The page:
The experimental design lab of VCU's School of the Arts, mOb (or middle of Broad), is partnering with Storefront for Community Design to hold a national competition for design submissions regarding Richmond's historic and controversial Monument Avenue and its Confederate statues.
The project is titled General Demotion/General Devotion, and the design competition and exhibitions will happen in the spring and fall of 2018, with a call for entries scheduled this fall. It's being supported by a $30,000 grant from the National Endowment for the Arts.
A press release states that the project hopes to create "a unique vehicle for engaging in a community and nation-wide dialogue about the role of sculpture, monuments, and public spaces in creating a socially just environment."
The project is being directed by Camden Whitehead, associate professor of Interior Design, accompanied by project liaisons Kristin Caskey, associate professor of Fashion Design, and Ryan Rinn, executive director of Storefront.
Style reached out to Whitehead and will update this blog post soon.
A press release from the school notes that the project "grew out of a weeklong charrette that the mOb studio undertook in the fall of 2015 with guest architect Burt Pinnock of Baskervill. At that time, mOb students were asked to consider a prosthesis or alteration to the Robert E. Lee Monument (applied digitally) that would change the meaning of the statue, allowing a more nuanced and broader interpretation. The works were presented at Richmond’s First Friday Art Walk, accompanied by a panel discussion including historian Calder Loth, educator Melanie Buffington and columnist Michael Paul Williams, and led by Bill Martin, director of the Valentine Museum."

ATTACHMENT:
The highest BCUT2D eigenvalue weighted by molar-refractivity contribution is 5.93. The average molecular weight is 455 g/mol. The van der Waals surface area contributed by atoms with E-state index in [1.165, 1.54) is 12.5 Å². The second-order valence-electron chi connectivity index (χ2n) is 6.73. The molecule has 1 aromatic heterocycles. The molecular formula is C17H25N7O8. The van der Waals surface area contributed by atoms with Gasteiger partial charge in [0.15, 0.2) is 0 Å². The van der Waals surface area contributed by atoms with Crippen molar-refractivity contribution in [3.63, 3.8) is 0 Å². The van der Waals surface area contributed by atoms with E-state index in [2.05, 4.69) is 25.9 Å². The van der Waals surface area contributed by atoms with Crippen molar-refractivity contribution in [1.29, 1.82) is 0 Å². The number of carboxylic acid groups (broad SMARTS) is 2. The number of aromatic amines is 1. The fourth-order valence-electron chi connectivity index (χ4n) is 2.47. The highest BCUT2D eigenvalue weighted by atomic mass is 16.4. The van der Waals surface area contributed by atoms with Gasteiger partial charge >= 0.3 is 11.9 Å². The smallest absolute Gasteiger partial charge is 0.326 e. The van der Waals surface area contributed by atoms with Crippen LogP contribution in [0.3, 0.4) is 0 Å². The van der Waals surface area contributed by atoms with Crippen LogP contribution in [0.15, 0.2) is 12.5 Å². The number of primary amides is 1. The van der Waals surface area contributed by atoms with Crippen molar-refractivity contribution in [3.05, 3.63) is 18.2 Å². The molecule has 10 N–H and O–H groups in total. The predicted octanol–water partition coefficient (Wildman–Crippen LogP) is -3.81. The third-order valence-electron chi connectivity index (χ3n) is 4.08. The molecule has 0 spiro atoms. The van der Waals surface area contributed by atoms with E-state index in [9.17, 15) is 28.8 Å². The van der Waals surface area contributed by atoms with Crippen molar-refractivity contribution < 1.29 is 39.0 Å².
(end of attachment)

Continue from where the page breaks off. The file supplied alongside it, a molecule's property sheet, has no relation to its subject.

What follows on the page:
In other arts news, School of the Performing Arts in the Richmond Community (SPARC) announced that a documentary, "From the Wings: The LIVE ART Story" has won an Emmy award from the National Capital Chesapeake Bay Chapter of the National Academy of Television Arts and Sciences at its regional award show on June 24 in Washington.
The documentary, which can be viewed here, follows six students from SPARC's inclusive arts education program for students with and without disabilities. The annual LIVE ART event, which often features visiting celebrities and musical stars, is the premiere event for the school each year.
The film, produced and directed by Martin Montgomery, Ryan Ripperton and William Gaff, was eligible for the award after airing nationally on PBS stations.